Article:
insulin effects on cerebrocortical activity with MEG, we have
shown that human obesity is characterized by a reduced cerebral
insulin response . In the current study we designed
a hyperinsulinemic euglycemic clamp with i.v. application of
insulin detemir. As we hypothesized increased cerebrocortical
action of the insulin analogue, it was necessary to achieve a similar
or slightly lower effect on peripheral glucose metabolism than in
the experiment using human insulin. Furthermore the time-profile
of the plasma insulin concentrations had to be mimicked. First, 10
overweight subjects were investigated, and consistent with our
previous findings human insulin did not change cortical activity.
However, insulin detemir increased beta activity considerably, and
therefore seems to improve the cerebrocortical response in beta
activity. It is of note that the increase of the cerebrocortical effect
was achieved despite lower peripheral effects, which justifies the
conclusion of a brain-specific effect of insulin detemir in humans.
Furthermore, the effect of insulin detemir in these overweight
subjects was comparable to the effect of human insulin in the lean.
As proposed in the mouse study , an increased effect of
insulin detemir in the brain may be explained by differences in
albumin binding. In the brain, albumin concentrations are 200-
fold lower than in the circulation , while in skeletal muscle
they are only 5-fold lower . In contrast to the brain, in skeletal
muscle a considerable proportion of insulin detemir is bound to
interstitial albumin. While in the circulation the albumin-bound
insulin detemir appears to be metabolically inactive, it is unclear
whether the local albumin concentrations in the skeletal muscle
further reduces binding of insulin detemir to the receptor. In dogs,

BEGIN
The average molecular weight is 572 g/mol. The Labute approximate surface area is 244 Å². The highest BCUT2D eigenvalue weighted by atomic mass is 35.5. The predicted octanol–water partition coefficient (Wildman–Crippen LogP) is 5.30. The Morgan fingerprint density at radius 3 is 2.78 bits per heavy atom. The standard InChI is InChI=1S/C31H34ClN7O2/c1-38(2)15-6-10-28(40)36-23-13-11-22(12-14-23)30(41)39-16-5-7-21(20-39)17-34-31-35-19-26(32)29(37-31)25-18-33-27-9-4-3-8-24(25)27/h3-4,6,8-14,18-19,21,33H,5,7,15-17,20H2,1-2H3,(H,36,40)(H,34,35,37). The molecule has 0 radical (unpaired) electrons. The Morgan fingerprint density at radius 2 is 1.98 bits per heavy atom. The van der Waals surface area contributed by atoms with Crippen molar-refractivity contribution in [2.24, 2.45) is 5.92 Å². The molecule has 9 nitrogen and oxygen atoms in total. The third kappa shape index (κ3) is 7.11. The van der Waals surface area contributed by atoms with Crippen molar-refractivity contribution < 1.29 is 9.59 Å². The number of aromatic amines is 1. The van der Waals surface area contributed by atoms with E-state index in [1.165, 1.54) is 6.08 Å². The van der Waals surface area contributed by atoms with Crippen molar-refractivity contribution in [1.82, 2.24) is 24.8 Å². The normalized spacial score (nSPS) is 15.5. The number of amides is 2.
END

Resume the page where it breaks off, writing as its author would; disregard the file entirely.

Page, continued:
human insulin and insulin detemir induced a similar glucose
uptake when interstitial concentrations of both insulins were
similar, while the serum concentrations of insulin detemir were
much higher than those of human insulin . This finding
indicates that in the circulation albumin-bound insulin detemir is
metabolically inactive because it does not contribute to the passive
transport to the interstitial fluid of the skeletal muscle while
albumin-bound insulin detemir in the interstitial fluid contributes
to receptor binding and is metabolically active. The main reason
for the increased effect of insulin detemir in the brain is probably
an increased transport across the blood-brain barrier. Insulin
crosses the blood-brain barrier via an insulin receptor mediated
active transport which is located on the vascular endothelium of
brain blood vessels . Like the insulin receptor in the skeletal
muscle cell, this receptor is exposed to free and albumin-bound
insulin detemir, however, in a much higher concentration (up to
40-fold higher). In contrast to the passive transport in peripheral
tissues, the albumin-bound insulin detemir contributes to the